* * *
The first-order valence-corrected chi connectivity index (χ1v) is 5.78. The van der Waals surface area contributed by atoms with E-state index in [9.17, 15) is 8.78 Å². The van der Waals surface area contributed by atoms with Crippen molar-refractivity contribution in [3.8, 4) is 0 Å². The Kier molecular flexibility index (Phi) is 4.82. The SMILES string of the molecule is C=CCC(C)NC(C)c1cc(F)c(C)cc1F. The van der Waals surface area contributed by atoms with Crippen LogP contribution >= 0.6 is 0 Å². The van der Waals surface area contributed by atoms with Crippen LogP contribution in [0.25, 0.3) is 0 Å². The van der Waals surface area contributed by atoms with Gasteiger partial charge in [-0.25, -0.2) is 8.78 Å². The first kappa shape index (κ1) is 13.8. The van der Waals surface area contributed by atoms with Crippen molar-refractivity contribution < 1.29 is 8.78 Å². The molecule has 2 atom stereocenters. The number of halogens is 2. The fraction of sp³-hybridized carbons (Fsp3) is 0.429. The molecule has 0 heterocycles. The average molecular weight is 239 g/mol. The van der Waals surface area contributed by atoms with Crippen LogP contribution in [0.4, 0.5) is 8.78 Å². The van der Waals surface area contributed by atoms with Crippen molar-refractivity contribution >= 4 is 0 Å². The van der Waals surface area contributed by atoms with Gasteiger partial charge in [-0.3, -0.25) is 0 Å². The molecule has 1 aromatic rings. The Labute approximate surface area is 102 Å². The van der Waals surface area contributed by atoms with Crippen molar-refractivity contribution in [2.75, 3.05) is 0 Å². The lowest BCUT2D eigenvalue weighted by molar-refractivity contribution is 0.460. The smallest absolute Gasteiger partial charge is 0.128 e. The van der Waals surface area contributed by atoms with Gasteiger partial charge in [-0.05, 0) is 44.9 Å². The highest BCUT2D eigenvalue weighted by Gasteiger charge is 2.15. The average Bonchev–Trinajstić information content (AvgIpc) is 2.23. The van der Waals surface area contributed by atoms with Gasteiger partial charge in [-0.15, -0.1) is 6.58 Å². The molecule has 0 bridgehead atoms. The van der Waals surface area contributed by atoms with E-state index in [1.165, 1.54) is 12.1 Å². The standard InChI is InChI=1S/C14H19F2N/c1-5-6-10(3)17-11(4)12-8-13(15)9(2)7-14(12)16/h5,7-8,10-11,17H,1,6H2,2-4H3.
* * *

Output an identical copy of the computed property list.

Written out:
The first-order valence-corrected chi connectivity index (χ1v) is 5.78. The van der Waals surface area contributed by atoms with E-state index in [9.17, 15) is 8.78 Å². The van der Waals surface area contributed by atoms with Crippen molar-refractivity contribution in [3.8, 4) is 0 Å². The Kier molecular flexibility index (Phi) is 4.82. The SMILES string of the molecule is C=CCC(C)NC(C)c1cc(F)c(C)cc1F. The van der Waals surface area contributed by atoms with Crippen LogP contribution >= 0.6 is 0 Å². The van der Waals surface area contributed by atoms with Crippen LogP contribution in [0.25, 0.3) is 0 Å². The van der Waals surface area contributed by atoms with Gasteiger partial charge in [-0.25, -0.2) is 8.78 Å². The first kappa shape index (κ1) is 13.8. The van der Waals surface area contributed by atoms with Crippen molar-refractivity contribution < 1.29 is 8.78 Å². The molecule has 2 atom stereocenters. The number of halogens is 2. The fraction of sp³-hybridized carbons (Fsp3) is 0.429. The molecule has 0 heterocycles. The average molecular weight is 239 g/mol. The van der Waals surface area contributed by atoms with Crippen LogP contribution in [0.4, 0.5) is 8.78 Å². The van der Waals surface area contributed by atoms with Crippen molar-refractivity contribution >= 4 is 0 Å². The van der Waals surface area contributed by atoms with Gasteiger partial charge in [-0.3, -0.25) is 0 Å². The molecule has 1 aromatic rings. The Labute approximate surface area is 102 Å². The van der Waals surface area contributed by atoms with Crippen molar-refractivity contribution in [2.75, 3.05) is 0 Å². The lowest BCUT2D eigenvalue weighted by molar-refractivity contribution is 0.460. The smallest absolute Gasteiger partial charge is 0.128 e. The van der Waals surface area contributed by atoms with Gasteiger partial charge in [-0.05, 0) is 44.9 Å². The highest BCUT2D eigenvalue weighted by Gasteiger charge is 2.15. The average Bonchev–Trinajstić information content (AvgIpc) is 2.23. The van der Waals surface area contributed by atoms with Gasteiger partial charge in [-0.15, -0.1) is 6.58 Å². The molecule has 0 bridgehead atoms. The van der Waals surface area contributed by atoms with E-state index in [1.165, 1.54) is 12.1 Å². The standard InChI is InChI=1S/C14H19F2N/c1-5-6-10(3)17-11(4)12-8-13(15)9(2)7-14(12)16/h5,7-8,10-11,17H,1,6H2,2-4H3.